|'Pacino is never close to being stretched, but that doesn't stop Danny from being the most enjoyable role he's been seen in for some time'.|
It's hard not to watch Danny Collins without thinking that Al Pacino took the lead role with some recognition of a parallel with his own career. Either that, or Pacino is the only one not in on the joke. Danny (Pacino) is an aging rock singer, highly successful but reflecting on a career that has for a long time squandered his talent - a tale which unfortunately shares some familiar notes with Pacino's own career since the turn of the 21st Century.
Thankfully, whilst his performance in Danny Collins can't be considered a true return to form, it's also a very long way from one of Pacino's worst. Pacino's Danny is Keith Richards meets Alan Partridge, holing up in a modest and sleepy Hilton Hotel to remove himself from the life he has festered within for so long, whilst also trying to kick the drink and drugs long enough to regain his creative faculties. Pacino is never close to being stretched, but that doesn't stop Danny from being the most enjoyable role he's been seen in for some time.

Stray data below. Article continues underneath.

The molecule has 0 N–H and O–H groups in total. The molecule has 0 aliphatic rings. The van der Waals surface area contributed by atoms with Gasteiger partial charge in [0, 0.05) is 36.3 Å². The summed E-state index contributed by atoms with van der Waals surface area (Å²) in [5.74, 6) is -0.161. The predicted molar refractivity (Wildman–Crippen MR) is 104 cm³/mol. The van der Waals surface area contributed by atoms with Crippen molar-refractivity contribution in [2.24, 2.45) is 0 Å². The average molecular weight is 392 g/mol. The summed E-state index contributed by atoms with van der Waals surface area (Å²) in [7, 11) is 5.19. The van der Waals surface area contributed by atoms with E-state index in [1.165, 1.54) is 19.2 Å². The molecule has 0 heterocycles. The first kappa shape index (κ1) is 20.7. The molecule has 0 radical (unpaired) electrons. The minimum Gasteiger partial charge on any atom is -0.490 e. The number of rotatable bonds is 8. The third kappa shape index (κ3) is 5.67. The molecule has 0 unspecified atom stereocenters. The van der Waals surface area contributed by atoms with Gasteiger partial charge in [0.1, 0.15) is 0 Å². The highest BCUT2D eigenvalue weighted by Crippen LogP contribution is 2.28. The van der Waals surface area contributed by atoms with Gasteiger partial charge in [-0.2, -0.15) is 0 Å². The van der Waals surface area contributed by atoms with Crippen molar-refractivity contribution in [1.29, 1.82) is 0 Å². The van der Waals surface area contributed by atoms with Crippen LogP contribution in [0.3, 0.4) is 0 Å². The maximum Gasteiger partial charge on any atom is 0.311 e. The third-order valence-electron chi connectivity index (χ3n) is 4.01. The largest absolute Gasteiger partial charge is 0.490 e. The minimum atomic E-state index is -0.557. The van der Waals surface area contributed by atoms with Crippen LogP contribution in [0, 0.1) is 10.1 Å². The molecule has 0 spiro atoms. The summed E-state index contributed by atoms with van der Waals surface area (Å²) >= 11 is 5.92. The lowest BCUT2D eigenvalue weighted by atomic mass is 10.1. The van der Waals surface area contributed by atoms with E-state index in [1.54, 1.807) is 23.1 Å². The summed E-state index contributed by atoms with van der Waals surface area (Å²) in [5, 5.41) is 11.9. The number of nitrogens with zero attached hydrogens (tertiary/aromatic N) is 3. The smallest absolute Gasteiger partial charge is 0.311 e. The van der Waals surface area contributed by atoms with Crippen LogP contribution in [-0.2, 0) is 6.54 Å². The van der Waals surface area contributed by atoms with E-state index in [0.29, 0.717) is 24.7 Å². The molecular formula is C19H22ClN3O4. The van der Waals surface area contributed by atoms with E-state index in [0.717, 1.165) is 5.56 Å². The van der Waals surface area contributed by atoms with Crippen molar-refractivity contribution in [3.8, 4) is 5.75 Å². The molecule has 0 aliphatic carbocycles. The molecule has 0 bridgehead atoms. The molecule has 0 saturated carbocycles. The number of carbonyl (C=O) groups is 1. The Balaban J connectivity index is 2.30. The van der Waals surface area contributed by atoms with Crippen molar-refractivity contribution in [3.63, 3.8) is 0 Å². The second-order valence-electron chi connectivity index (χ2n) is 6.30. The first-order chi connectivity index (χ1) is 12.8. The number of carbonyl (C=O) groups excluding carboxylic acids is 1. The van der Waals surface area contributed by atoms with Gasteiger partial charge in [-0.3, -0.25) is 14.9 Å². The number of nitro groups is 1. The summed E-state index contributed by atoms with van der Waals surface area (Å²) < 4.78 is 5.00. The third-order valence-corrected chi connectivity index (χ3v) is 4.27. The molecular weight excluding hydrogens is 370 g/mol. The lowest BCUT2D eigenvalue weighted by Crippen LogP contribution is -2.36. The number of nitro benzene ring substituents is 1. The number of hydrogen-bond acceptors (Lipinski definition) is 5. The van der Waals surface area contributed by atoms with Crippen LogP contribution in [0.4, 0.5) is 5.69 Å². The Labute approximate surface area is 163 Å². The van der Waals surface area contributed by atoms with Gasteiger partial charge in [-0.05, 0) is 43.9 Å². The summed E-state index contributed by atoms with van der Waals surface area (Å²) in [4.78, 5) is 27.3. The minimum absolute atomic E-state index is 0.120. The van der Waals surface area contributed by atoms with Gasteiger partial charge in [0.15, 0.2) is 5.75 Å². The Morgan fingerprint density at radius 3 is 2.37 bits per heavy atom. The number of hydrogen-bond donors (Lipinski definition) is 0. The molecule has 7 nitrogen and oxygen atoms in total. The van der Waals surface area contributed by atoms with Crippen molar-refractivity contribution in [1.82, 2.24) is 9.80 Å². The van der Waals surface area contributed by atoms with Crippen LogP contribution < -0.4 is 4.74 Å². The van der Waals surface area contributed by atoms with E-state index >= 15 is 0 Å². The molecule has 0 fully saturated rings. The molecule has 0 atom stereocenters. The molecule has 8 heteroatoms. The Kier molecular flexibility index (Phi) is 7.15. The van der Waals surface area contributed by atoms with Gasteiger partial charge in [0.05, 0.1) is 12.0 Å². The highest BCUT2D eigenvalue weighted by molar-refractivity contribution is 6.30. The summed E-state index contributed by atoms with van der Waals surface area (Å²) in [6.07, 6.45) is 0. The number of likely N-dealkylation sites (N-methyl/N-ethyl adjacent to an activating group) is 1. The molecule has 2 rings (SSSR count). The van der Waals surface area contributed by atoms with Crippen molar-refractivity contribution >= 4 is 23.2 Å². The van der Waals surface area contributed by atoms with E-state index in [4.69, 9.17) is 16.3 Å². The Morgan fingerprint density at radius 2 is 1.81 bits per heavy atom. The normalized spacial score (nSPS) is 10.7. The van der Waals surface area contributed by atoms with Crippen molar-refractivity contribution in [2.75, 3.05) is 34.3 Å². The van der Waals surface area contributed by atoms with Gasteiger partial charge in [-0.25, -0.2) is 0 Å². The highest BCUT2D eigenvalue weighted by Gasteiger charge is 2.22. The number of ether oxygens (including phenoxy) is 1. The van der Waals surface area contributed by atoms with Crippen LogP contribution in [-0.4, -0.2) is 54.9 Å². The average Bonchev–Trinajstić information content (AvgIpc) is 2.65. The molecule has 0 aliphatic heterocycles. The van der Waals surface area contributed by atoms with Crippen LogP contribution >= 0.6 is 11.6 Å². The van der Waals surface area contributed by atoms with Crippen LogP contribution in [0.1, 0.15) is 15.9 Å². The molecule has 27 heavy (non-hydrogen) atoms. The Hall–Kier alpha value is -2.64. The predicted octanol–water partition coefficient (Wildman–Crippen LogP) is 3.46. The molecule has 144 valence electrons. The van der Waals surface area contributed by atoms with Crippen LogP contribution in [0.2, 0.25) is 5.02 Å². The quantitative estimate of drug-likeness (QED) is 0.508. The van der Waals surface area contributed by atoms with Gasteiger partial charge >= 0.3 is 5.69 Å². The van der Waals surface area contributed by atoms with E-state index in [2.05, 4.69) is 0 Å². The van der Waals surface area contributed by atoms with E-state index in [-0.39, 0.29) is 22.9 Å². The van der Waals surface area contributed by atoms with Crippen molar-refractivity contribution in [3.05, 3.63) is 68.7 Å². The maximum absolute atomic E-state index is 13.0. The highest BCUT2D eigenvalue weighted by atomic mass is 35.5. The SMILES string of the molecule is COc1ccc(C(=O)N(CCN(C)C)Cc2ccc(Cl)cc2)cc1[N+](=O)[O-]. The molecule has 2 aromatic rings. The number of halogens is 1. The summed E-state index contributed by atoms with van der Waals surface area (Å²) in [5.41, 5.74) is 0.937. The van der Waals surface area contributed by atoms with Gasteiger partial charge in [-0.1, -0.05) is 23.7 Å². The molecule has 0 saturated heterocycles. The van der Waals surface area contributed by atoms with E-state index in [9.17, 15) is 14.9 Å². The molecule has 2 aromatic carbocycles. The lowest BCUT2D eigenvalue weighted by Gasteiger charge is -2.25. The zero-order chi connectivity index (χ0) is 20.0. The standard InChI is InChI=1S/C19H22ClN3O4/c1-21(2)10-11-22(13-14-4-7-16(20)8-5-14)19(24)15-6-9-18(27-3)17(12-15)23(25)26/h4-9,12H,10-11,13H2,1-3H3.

Surrounding Pacino are a supporting cast of reliable names delivering some pleasingly understated turns. Annette Bening as Hilton Manageress Mary gives a satisfying counterpoint to Pacino, resisting the rock star's somewhat cringeworthy advances with decorum, whilst slowly allowing Danny a route into her affections. Bobby Cannavale as Danny's estranged son Tom is fine, but is regularly upstaged by Jennifer Garner's winning performance as his wife Samantha. Rounding out the cast as Danny's manager Frank, Christopher Plummer is also reliably strong; although like Pacino alongside him he is never challenged, drawing the character straight from his plain-speaking old man stock.
And therein lies Danny Collins' major shortcoming. Writer and debuting director Dan Fogelman is perfectly happy allowing his film to remain largely safe, offering few narrative surprises. Much like several other recent films starring big names of yesteryear (including 2013's Last Vegas, which Fogelman penned), this is a film regularly built around, and deriving humour from, the idea of growing old. Whilst not necessarily a problem, Fogelman does little new or original with the idea. The director also plays it safe with some of the potentially more emotional elements of the plot; Danny's road to reconciliation with Tom in particular feels a little too bump-free after their initial confrontation to truly resonate.
The final act ensures the whole thing doesn't devolve into saccharine sentimentalism, however, allowing the story to retain something of an authentic edge. It's hard not to get drawn into Danny's pilgrimage to redemption, and the scene involving his intimate "comeback" concert is one of the most affecting the film has to offer. Ending at perhaps its strongest point, Danny Collins is satisfyingly engaging and entertaining throughout, even if it's unlikely to become anyone's new favourite Pacino film.
Danny Collins is available on UK Blu-ray and DVD on Monday 5th October 2015.